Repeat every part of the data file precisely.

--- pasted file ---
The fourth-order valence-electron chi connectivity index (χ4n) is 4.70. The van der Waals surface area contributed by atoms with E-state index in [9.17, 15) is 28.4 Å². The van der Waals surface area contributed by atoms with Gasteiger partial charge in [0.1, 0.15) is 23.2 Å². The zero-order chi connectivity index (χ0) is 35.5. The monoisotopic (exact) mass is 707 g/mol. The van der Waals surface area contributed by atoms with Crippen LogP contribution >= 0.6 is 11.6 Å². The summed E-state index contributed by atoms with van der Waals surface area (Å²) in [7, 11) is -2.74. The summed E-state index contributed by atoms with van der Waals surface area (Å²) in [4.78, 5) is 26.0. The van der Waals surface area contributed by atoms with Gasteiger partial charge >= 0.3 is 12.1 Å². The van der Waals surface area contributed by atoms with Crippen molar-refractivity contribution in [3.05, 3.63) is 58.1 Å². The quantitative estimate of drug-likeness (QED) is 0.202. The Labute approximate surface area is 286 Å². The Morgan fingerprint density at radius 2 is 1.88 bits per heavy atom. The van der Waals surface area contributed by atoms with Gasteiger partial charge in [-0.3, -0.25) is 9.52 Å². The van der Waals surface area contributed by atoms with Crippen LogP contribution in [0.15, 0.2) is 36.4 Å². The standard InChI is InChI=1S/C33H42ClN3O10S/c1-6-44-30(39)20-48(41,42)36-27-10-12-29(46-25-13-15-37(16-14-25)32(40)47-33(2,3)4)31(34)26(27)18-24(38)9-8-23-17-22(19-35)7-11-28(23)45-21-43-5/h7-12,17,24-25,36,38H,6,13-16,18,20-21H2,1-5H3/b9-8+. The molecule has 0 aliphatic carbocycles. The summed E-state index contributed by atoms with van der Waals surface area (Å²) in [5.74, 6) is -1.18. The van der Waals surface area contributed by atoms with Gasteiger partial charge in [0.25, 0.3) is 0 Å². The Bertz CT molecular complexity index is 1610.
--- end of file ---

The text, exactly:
The fourth-order valence-electron chi connectivity index (χ4n) is 4.70. The van der Waals surface area contributed by atoms with E-state index in [9.17, 15) is 28.4 Å². The van der Waals surface area contributed by atoms with Gasteiger partial charge in [0.1, 0.15) is 23.2 Å². The zero-order chi connectivity index (χ0) is 35.5. The monoisotopic (exact) mass is 707 g/mol. The van der Waals surface area contributed by atoms with Crippen LogP contribution >= 0.6 is 11.6 Å². The summed E-state index contributed by atoms with van der Waals surface area (Å²) in [7, 11) is -2.74. The summed E-state index contributed by atoms with van der Waals surface area (Å²) in [4.78, 5) is 26.0. The van der Waals surface area contributed by atoms with Gasteiger partial charge >= 0.3 is 12.1 Å². The van der Waals surface area contributed by atoms with Crippen molar-refractivity contribution in [3.05, 3.63) is 58.1 Å². The quantitative estimate of drug-likeness (QED) is 0.202. The Labute approximate surface area is 286 Å². The Morgan fingerprint density at radius 2 is 1.88 bits per heavy atom. The van der Waals surface area contributed by atoms with Gasteiger partial charge in [-0.3, -0.25) is 9.52 Å². The van der Waals surface area contributed by atoms with Crippen LogP contribution in [0.15, 0.2) is 36.4 Å². The standard InChI is InChI=1S/C33H42ClN3O10S/c1-6-44-30(39)20-48(41,42)36-27-10-12-29(46-25-13-15-37(16-14-25)32(40)47-33(2,3)4)31(34)26(27)18-24(38)9-8-23-17-22(19-35)7-11-28(23)45-21-43-5/h7-12,17,24-25,36,38H,6,13-16,18,20-21H2,1-5H3/b9-8+. The molecule has 0 aliphatic carbocycles. The summed E-state index contributed by atoms with van der Waals surface area (Å²) in [5.74, 6) is -1.18. The van der Waals surface area contributed by atoms with Gasteiger partial charge in [0.25, 0.3) is 0 Å². The Bertz CT molecular complexity index is 1610.